An Ohio teenager abandons family and home to bring an escaped slave's baby to freedom in this handwringer_told in letters and diary entries_from Ayres (Family Tree, 1997, etc.). Lucinda and her parents have run a stop on the Underground Railroad for years. When a large group of escapees in the care of solitary neighbor Aurelia Mercer moves on, they leave behind Cass, an ill, pregnant teenager. Isolated with the two women both by weather and fear of slave-catchers, Lucinda fills uneventful weeks penning notes to family and friends, and fretting tediously over two suitors_one solid and stuffy, the other a dashing Quaker. In the meantime, she teaches Cass to read and write, and absorbs ideas about female independence from Aurelia. Cass dies shortly after giving birth; Lucinda's attempt to carry the baby to Canada goes awry when she's recognized. She passes herself off as the mother, buying herself time to slip away, but making it impossible for her to return. After her spun-out romantic quandary and superficial musings on various topics, this is a bombshell. Her previously expressed inclination toward leaving home and her firm belief that her Quaker swain will follow make weak justification for the ease with which she accepts the prospects of this life-altering decision. With such shaky internal logic, the story collapses under its own weight. (Fiction. 12-14)

Pub Date: Oct. 1, 1998

ISBN: 0-385-32564-9

Page Count: 176

Publisher: Delacorte

Review Posted Online: May 20, 2010

Kirkus Reviews Issue: Oct. 1, 1998

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After Hitler appoints Bruno’s father commandant of Auschwitz, Bruno (nine) is unhappy with his new surroundings compared to the luxury of his home in Berlin. The literal-minded Bruno, with amazingly little political and social awareness, never gains comprehension of the prisoners (all in “striped pajamas”) or the malignant nature of the death camp. He overcomes loneliness and isolation only when he discovers another boy, Shmuel, on the other side of the camp’s fence. For months, the two meet, becoming secret best friends even though they can never play together. Although Bruno’s family corrects him, he childishly calls the camp “Out-With” and the Fuhrer “Fury.” As a literary device, it could be said to be credibly rooted in Bruno’s consistent, guileless characterization, though it’s difficult to believe in reality. The tragic story’s point of view is unique: the corrosive effect of brutality on Nazi family life as seen through the eyes of a naïf. Some will believe that the fable form, in which the illogical may serve the objective of moral instruction, succeeds in Boyle’s narrative; others will believe it was the wrong choice. Certain to provoke controversy and difficult to see as a book for children, who could easily miss the painful point. (Fiction. 12-14)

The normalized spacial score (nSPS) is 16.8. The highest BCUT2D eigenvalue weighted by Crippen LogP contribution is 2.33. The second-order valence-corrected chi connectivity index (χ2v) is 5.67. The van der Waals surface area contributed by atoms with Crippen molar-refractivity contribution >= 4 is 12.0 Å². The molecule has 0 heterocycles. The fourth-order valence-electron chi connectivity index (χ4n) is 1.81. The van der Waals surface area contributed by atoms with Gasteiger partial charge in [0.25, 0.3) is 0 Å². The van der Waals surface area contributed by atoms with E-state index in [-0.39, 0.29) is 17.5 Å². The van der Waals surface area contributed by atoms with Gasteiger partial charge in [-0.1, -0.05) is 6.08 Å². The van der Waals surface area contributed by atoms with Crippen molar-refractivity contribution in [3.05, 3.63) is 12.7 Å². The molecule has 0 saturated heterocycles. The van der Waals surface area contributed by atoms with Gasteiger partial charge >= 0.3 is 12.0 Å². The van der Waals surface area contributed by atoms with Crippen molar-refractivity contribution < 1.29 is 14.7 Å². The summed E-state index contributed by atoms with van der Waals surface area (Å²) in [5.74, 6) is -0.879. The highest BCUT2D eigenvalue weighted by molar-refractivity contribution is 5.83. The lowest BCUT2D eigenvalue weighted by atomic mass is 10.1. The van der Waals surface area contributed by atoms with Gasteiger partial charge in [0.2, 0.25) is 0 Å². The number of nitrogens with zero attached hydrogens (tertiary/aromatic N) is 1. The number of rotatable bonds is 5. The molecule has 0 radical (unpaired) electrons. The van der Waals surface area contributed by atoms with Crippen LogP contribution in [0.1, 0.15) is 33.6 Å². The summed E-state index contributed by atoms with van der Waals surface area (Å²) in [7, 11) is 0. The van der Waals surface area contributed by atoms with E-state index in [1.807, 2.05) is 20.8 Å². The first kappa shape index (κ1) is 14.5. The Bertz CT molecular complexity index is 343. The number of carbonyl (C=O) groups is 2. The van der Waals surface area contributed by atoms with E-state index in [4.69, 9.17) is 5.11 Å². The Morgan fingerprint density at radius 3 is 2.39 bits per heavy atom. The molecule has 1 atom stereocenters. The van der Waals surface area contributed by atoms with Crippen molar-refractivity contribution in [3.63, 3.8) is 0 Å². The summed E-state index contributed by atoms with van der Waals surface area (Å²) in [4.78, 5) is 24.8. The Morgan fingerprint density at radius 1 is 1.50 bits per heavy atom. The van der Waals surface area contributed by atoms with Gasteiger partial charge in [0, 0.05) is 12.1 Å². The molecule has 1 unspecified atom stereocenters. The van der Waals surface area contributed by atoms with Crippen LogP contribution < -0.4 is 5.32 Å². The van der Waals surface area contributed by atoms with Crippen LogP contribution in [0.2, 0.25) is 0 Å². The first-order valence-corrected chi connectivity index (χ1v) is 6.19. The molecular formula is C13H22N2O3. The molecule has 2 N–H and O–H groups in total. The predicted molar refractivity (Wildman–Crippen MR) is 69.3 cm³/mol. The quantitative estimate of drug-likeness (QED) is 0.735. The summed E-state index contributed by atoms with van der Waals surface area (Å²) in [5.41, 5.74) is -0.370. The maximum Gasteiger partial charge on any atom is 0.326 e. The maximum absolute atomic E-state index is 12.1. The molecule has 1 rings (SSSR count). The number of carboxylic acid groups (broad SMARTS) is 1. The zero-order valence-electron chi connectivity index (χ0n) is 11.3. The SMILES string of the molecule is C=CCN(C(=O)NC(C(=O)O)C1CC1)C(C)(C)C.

Pub Date: Sept. 12, 2006

ISBN: 0-385-75106-0

Page Count: 224

Publisher: David Fickling/Random

Review Posted Online: May 20, 2010

Kirkus Reviews Issue: Aug. 15, 2006

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Stronger on 17th-century historical detail than plot or character, this overblown series opener stars a dimwitted, unlikable Amsterdam teenager who suddenly finds himself heir to a family business tottering on the edge of bankruptcy. With conniving banker Hugo van Helsen pulling strings to complete their downfall in the wake of a disastrous trading expedition to the primitive Americas, the Windjammers need a miracle to save them. Leading a faintly Dickensian cast, sullen Adam Windjammer blunders about searching for such a miracle, having his fat repeatedly pulled from contrived fires by the far brighter and more competent Jade, Van Helsen’s adventurous, neglected daughter—until, after many trite set pieces and clumsily introduced clues, the search becomes superfluous when the Windjammers’ workmen voluntarily step forward to pay the family’s debts. Right. Richardson sets the stage for sequels from the first chapter on, but few readers are likely to want to read them. (Fiction. 12-14)

Pub Date: July 1, 2003

ISBN: 1-58234-811-1

Page Count: 300

Publisher: Bloomsbury

Review Posted Online: May 20, 2010

Kirkus Reviews Issue: July 1, 2003

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